The Administrative Liability of Entities
Decree 231 of 2001 has introduced the direct liability of legal entities for specific offences (corruption, money laundering, bribery, fraud, etc.) providing for a special form of liability, which is administrative in nature but to be ascertained by a penal judge and according to criminal law procedures …
UN Guiding Principles 25 (effective remedy) and 26 (domestic judicial mechanisms)
The Italian legal system ensures access to effective remedies to protect against human rights violations occurred within its territory: art. 24 and art.111 of the Italian Constitution guarantee the right to be heard in Court and take judicial action for the protection of his/her own rights and legitimate interests, and right to a fair trial.
As far human rights abuses by business, the Italian government must indeed guarantee that victims of human rights abuses by business may exercise their right to effective remedy. The right to an effective remedy is a human right, which has to be guaranteed by a competent, independent, and impartial authority established by law.
With regard to Criminal Law, the Italian legal system generally applies the principle of territoriality as a limit of the efficacy in space of Italian law; however, this principle is subject to exception with regard to the criminal conducts or offences against universal human values such as genocide, slavery, terrorism, etc. In particular, article 7 of the Italian penal code provides for a universal definition stating that for specific offenses the Italian penal law may apply even if the crime is totally committed abroad (outside national boundaries) both by nationals and foreigners. This article, in particular is recalled also with regard the law 231 on the administrative responsibility of entities: art. 4 of law 231 states that in cases falling under art. 7 of criminal code, the enterprise having its headquarter in the state territory is held accountable also in relation to crimes committed abroad, if the state where the offense occurred did not yet proceed against it.
In order to facilitate awareness of the available remedies, improve the efficiency of the judicial system, and better guarantee the right of access to judicial remedy, Italy undertakes to:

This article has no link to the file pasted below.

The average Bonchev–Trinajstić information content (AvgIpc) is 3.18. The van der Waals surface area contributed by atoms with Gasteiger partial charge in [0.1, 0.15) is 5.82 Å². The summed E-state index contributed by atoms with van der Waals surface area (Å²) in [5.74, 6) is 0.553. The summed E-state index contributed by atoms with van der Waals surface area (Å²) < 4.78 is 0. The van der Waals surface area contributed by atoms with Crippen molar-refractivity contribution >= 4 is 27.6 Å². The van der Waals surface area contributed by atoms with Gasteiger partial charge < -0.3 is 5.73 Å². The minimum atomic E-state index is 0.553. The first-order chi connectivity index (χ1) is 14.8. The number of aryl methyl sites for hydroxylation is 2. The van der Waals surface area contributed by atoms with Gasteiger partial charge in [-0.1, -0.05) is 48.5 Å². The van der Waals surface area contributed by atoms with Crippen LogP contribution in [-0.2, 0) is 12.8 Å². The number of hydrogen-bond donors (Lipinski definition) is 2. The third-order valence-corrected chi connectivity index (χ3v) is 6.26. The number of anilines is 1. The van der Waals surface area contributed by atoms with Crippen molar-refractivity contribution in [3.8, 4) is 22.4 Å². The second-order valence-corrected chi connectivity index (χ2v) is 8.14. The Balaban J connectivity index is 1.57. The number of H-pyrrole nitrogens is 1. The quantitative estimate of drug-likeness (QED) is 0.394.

- Within the framework of the monitoring mechanism set in the Plan (see par. V) give special attention to the following priorities:
- Conduct a review of the legal mechanisms and develop a practical and comprehensive toolkit of the remedies available in domestic law;
- Identify eventual gaps and/or existing barriers jeopardising access to judicial remedy for victims of business-related human rights abuses especially with regard to extraterritorial violations also basing on the relation between parent company and subsidiary;
- Evaluate the introduction of relevant additional legislative measures to strengthen access to effective remedy both in civil, criminal and administrative law;
- Within the framework of the on-going parliamentary activity of reform of judicial system, raise the awareness on the following priorities:
- remedies against the excessive length of civil proceedings;
- measures to strengthen special courts for enterprises by extending their competence to consumer protection-related claims, misleading advertising and unfair competition;
- special court sections for human rights (especially children rights) and family issues;
- introduction of criminal provisions against economic crimes, also committed abroad;
- verification of the possibility of introduction of the class action.
- Activate, with the assistance of the CIDU, and also through the collaboration with the Ordine Forense, training courses for judges and lawyers on the legal implications of business and human rights;
- Keep adequate level of funding for legal aid and guarantee its access also to non-national and non-resident claimants, in particular irregular migrants victims of crimes perpetrated by organised criminal network, such as trafficking and smuggling and allow them to denounce crimes irrespectively of their status.
Guiding Principles 28, 30, and 31
Italy recognizes that judicial state-based mechanisms are at the core of the State’s ability to guarantee the full access to effective remedy against human rights abuses…